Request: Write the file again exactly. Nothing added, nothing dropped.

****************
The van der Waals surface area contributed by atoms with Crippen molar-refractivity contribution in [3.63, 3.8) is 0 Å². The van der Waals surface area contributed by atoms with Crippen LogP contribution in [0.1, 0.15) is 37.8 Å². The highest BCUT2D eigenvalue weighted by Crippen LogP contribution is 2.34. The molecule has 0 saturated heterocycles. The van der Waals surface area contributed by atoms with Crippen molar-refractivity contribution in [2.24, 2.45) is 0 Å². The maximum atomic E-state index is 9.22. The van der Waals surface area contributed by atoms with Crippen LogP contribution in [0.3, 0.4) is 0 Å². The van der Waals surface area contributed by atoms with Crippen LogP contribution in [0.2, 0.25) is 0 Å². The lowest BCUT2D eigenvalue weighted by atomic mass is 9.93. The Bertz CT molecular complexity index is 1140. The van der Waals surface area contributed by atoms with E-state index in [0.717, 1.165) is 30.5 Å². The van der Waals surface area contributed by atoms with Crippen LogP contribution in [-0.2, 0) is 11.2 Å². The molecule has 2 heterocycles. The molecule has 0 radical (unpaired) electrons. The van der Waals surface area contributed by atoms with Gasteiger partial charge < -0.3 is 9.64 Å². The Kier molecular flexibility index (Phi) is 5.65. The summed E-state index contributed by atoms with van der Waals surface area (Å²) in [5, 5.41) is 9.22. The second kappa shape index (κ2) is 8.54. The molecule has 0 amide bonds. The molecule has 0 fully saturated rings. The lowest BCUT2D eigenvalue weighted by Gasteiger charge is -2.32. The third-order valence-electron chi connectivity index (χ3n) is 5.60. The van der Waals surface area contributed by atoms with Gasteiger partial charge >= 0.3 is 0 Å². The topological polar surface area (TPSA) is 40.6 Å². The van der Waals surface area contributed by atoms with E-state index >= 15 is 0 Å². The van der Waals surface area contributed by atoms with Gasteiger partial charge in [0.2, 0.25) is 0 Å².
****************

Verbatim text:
The van der Waals surface area contributed by atoms with Crippen molar-refractivity contribution in [3.63, 3.8) is 0 Å². The van der Waals surface area contributed by atoms with Crippen LogP contribution in [0.1, 0.15) is 37.8 Å². The highest BCUT2D eigenvalue weighted by Crippen LogP contribution is 2.34. The molecule has 0 saturated heterocycles. The van der Waals surface area contributed by atoms with Crippen molar-refractivity contribution in [2.24, 2.45) is 0 Å². The maximum atomic E-state index is 9.22. The van der Waals surface area contributed by atoms with Crippen LogP contribution in [0.3, 0.4) is 0 Å². The van der Waals surface area contributed by atoms with Crippen LogP contribution in [0.2, 0.25) is 0 Å². The lowest BCUT2D eigenvalue weighted by atomic mass is 9.93. The Bertz CT molecular complexity index is 1140. The van der Waals surface area contributed by atoms with E-state index in [0.717, 1.165) is 30.5 Å². The van der Waals surface area contributed by atoms with Crippen LogP contribution in [-0.2, 0) is 11.2 Å². The molecule has 2 heterocycles. The molecule has 0 radical (unpaired) electrons. The van der Waals surface area contributed by atoms with Gasteiger partial charge < -0.3 is 9.64 Å². The Kier molecular flexibility index (Phi) is 5.65. The summed E-state index contributed by atoms with van der Waals surface area (Å²) in [5, 5.41) is 9.22. The second kappa shape index (κ2) is 8.54. The molecule has 0 amide bonds. The molecule has 0 fully saturated rings. The lowest BCUT2D eigenvalue weighted by Gasteiger charge is -2.32. The third-order valence-electron chi connectivity index (χ3n) is 5.60. The van der Waals surface area contributed by atoms with Gasteiger partial charge >= 0.3 is 0 Å². The topological polar surface area (TPSA) is 40.6 Å². The van der Waals surface area contributed by atoms with E-state index >= 15 is 0 Å². The van der Waals surface area contributed by atoms with Gasteiger partial charge in [0.2, 0.25) is 0 Å².